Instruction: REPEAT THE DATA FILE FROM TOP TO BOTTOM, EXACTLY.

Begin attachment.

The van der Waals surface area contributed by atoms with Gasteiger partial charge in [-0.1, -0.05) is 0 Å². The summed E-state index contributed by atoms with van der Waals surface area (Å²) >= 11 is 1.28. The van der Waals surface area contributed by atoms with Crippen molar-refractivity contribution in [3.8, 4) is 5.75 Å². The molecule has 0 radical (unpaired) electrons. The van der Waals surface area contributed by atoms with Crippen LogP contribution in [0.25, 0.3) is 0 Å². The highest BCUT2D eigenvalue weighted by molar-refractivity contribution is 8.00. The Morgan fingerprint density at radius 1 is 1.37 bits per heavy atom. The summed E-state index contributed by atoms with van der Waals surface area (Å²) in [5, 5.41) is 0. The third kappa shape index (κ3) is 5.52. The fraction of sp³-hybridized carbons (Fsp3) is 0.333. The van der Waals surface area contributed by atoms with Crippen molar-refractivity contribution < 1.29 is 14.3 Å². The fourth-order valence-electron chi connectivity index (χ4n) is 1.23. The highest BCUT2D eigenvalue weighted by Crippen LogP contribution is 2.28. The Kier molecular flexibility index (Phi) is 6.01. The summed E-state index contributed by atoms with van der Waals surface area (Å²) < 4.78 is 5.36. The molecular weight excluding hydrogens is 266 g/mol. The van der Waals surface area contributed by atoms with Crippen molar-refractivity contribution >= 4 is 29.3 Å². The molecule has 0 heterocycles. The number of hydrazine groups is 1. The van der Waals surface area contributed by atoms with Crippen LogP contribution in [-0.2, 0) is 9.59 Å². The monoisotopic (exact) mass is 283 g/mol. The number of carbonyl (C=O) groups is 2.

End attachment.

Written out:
The van der Waals surface area contributed by atoms with Gasteiger partial charge in [-0.1, -0.05) is 0 Å². The summed E-state index contributed by atoms with van der Waals surface area (Å²) >= 11 is 1.28. The van der Waals surface area contributed by atoms with Crippen molar-refractivity contribution in [3.8, 4) is 5.75 Å². The molecule has 0 radical (unpaired) electrons. The van der Waals surface area contributed by atoms with Crippen LogP contribution in [0.25, 0.3) is 0 Å². The highest BCUT2D eigenvalue weighted by molar-refractivity contribution is 8.00. The Morgan fingerprint density at radius 1 is 1.37 bits per heavy atom. The summed E-state index contributed by atoms with van der Waals surface area (Å²) in [5, 5.41) is 0. The third kappa shape index (κ3) is 5.52. The fraction of sp³-hybridized carbons (Fsp3) is 0.333. The van der Waals surface area contributed by atoms with Crippen molar-refractivity contribution < 1.29 is 14.3 Å². The fourth-order valence-electron chi connectivity index (χ4n) is 1.23. The highest BCUT2D eigenvalue weighted by Crippen LogP contribution is 2.28. The Kier molecular flexibility index (Phi) is 6.01. The summed E-state index contributed by atoms with van der Waals surface area (Å²) < 4.78 is 5.36. The molecular weight excluding hydrogens is 266 g/mol. The van der Waals surface area contributed by atoms with Crippen molar-refractivity contribution >= 4 is 29.3 Å². The molecule has 0 heterocycles. The number of hydrazine groups is 1. The van der Waals surface area contributed by atoms with Crippen LogP contribution in [-0.2, 0) is 9.59 Å². The monoisotopic (exact) mass is 283 g/mol. The number of carbonyl (C=O) groups is 2.